Episode One - Buchan prepares for the fire.
The Black Summer fires threatened Buchan for weeks before they arrived. The town used the time to get as prepared as possible.
Kate Hodge, CFA volunteer
Anne Brewer, Buchan Bush Nurse
Suzanne Davies, former Neighbourhood House Coordinator
Theme music and occasional other contributions by Spoonbill: https://soundcloud.com/spoonbill
Podcast photo courtesy of Anna Fuhrmeister, age 11, Sarsfield.
Landing page photo by Jen Osborne.
Episode One - Script
I’m standing on the hill above Buchan Valley. It’s July and the valley is green from winter rain.
As a visitor I could almost ignore the fact that this was one of the places burned during Black Summer, when it seemed the entire eastern seaboard was on fire, along with several other places around the country.
Almost ignore – except, of course, for the kilometres and kilometres of burned forest I just drove through to get here. And the skeletons of burned trees lining the hilltops all around.
Buchan township below is home to some 300 people. When you include the surrounding area that goes up to around 550. Most people know the town and valley because of the famous Buchan Caves, popular with tourists. The district is also dotted with farms. A couple of timber mills closed in recent years.
The town streets are quiet. There’s a roadhouse, a general store, and the pub with a few contractors at the tables.
Take a right and there’s the kindergarten, the Neighbourhood House, and the rec – or recreation reserve.
I’ve come to find out how different communities experienced the fire. That covers a lot of ground – how they prepared, how they responded on the day, and how they’re going now.
I have a few reasons for doing this, which I’ll get into as I go.
Everyone I meet has plenty to tell.
Pretty much from early December it was always a question of not if the fire was going to come to us because we had four major spaces around us that had big fires and a huge amount of fire in the landscape. It was pretty much just a question of when, then.
That’s Kate Hodge, a member of the local CFA and the SES, as well as numerous local committees.
Surrounded by fire for around six weeks leading up to Christmas, and with many peak fire days in that period, Buchan worked hard to get itself organized.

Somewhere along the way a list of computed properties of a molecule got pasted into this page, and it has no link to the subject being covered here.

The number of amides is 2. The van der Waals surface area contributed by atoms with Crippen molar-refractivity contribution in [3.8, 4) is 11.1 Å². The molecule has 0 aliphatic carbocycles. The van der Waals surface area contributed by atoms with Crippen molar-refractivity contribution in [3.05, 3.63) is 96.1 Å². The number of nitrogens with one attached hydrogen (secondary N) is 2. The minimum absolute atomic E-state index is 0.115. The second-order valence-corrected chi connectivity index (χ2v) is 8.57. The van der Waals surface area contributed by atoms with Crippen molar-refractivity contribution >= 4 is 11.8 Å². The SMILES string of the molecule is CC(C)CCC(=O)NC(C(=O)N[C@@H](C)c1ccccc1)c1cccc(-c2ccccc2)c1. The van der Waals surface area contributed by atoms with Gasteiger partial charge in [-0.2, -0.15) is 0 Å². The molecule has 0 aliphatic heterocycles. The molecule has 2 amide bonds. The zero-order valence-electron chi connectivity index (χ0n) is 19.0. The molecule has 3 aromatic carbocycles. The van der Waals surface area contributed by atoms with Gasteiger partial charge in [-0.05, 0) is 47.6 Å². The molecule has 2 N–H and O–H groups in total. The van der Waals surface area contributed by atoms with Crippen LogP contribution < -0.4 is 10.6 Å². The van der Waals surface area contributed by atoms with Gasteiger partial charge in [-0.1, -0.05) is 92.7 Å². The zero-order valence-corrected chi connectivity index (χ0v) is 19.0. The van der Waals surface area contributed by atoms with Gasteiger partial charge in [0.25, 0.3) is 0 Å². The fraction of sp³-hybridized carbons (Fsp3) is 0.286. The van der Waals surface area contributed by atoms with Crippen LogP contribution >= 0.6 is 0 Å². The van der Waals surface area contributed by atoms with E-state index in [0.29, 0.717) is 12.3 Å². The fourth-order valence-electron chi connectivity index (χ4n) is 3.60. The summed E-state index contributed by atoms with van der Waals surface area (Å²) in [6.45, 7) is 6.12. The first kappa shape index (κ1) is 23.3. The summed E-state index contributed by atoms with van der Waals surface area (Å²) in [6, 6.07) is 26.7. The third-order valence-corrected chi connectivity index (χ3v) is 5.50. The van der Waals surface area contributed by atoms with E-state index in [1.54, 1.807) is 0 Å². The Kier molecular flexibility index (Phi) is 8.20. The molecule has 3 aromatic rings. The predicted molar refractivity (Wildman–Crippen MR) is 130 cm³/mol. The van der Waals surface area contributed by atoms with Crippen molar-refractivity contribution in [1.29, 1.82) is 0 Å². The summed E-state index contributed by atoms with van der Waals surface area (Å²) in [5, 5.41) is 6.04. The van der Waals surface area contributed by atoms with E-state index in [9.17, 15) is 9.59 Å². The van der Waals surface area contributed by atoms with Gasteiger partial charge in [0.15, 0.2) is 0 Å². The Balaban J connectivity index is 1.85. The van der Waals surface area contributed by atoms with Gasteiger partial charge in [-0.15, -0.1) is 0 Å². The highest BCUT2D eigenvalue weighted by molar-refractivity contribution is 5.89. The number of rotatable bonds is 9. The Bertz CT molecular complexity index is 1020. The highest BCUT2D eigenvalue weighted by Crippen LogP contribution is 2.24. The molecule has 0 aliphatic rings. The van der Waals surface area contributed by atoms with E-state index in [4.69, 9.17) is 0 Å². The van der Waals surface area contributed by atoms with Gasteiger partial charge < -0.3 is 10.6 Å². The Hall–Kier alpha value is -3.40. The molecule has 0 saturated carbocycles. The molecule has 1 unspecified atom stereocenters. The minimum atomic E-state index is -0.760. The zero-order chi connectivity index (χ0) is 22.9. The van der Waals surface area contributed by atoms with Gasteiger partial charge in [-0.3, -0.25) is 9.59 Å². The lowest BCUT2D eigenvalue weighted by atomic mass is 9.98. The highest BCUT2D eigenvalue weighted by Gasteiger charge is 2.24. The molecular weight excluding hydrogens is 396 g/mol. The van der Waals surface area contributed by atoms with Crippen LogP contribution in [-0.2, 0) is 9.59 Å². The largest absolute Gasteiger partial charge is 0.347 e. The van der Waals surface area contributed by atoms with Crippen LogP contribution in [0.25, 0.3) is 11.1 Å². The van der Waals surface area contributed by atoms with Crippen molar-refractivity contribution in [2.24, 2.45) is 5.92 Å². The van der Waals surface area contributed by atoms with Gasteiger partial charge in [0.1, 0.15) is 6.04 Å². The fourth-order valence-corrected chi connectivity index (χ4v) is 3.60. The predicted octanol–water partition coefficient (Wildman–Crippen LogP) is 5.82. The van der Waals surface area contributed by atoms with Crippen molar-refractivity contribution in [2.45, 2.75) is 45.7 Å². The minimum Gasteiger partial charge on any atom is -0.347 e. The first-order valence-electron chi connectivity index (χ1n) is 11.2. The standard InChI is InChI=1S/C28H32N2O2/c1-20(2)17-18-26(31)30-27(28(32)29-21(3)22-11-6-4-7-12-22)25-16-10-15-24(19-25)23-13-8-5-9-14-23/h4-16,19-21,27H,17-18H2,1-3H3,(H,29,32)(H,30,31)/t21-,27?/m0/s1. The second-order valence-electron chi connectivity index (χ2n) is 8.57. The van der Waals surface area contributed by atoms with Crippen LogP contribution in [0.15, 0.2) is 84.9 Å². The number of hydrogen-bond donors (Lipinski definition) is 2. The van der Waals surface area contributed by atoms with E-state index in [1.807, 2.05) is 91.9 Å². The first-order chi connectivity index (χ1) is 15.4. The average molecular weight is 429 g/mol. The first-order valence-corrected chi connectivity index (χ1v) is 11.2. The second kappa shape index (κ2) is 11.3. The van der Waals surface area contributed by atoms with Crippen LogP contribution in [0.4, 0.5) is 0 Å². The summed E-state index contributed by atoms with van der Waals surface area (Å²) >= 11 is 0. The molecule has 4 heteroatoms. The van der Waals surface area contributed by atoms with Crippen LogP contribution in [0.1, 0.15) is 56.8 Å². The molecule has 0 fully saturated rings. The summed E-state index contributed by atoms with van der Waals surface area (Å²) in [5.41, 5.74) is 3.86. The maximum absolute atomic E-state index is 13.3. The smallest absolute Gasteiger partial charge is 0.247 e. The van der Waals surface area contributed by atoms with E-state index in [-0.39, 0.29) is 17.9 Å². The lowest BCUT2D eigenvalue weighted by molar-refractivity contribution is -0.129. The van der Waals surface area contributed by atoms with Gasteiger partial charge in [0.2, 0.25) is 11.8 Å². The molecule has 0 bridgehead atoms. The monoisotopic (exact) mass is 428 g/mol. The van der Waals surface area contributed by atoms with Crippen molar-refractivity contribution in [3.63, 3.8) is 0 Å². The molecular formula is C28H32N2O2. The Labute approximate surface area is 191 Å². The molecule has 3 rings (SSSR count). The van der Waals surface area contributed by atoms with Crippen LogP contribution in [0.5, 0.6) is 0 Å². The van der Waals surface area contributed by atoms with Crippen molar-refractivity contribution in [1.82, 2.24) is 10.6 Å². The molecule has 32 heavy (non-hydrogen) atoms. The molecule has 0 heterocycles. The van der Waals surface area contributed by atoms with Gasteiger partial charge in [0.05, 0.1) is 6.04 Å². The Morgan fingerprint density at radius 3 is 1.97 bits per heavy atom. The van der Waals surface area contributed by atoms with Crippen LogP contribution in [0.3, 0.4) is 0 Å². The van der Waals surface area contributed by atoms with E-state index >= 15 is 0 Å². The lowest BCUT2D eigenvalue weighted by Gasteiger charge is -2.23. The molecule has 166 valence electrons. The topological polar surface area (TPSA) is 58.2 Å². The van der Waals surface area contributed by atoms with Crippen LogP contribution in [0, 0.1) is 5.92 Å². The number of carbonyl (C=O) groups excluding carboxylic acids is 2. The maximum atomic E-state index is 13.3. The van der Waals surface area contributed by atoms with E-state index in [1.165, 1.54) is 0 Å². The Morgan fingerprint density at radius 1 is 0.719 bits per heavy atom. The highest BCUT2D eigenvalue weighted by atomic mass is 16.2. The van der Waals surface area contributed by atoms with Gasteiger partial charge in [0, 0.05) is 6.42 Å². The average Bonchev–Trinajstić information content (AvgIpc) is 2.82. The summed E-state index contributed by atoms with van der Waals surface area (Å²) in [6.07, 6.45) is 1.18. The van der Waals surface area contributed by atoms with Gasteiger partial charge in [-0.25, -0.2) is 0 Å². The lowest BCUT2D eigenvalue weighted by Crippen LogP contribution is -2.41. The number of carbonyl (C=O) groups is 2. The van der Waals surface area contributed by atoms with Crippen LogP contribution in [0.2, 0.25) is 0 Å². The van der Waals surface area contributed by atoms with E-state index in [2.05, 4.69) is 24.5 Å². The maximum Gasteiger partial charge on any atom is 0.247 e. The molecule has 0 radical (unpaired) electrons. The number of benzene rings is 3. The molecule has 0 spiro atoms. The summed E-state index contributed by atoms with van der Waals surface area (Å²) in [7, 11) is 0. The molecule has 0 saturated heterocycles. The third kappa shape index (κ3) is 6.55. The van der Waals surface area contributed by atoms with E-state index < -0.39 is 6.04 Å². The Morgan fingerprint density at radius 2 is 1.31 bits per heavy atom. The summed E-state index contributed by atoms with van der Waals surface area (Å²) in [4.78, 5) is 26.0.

One of the elements I want to explore is what this preparation looked like. It’s blindingly obvious to say that if a community is prepared it has a much better chance to survive and recover.
But what are the crucial elements that make this work at a community level?
DELWP and CFA had done a lot of work with earthmoving equipment to clear spaces and to try and make sure that in the town zones that there was as much fuel as possible pushed up and out of the road, with some varied success in that. But for the most part we had lots of mineral earth breaks which just helped us to get opportunities where the fire slowed. Depending on who you talk to but a lot of the farmers had really worked out and had grazed country quite heavily so that there was not much in the way of fuel. And when it looked like we were having hot peak fire days and there was going to be potential for impact, the farmers would make sure the stock was in those spaces where there was less likelihood for deeper impact if the fire went through, and I know that our stock losses were incredibly low for a fire of the nature that we had.
Everybody had a common goal, which was preparation and preparedness, and trying to make sure we were organized and ready, and there was a lot of conversation around ‘do you have a plan, and if you don’t have a plan you need one, because it’s almost 100% likely that this is going to happen at some stage so you need to make sure you’ve got yourself organized. We’d had a lot of practice runs and we’d done a lot of work getting ourselves to a point where we were as organized as we could be so that when it did arrive, most people were waiting.
Buchan knew it was coming.
The district always lived with fire – even more so in the last couple of decades.
And with each fire, the residents of the valley learned more.
So if I think about it, my first major experience with fires was in either 1965 or 1968, I’m just not sure where it was. But the fire actually came from Mount Elizabeth down towards the town and it burnt the chook-house off the back of our house. So that was my first memory of fires here.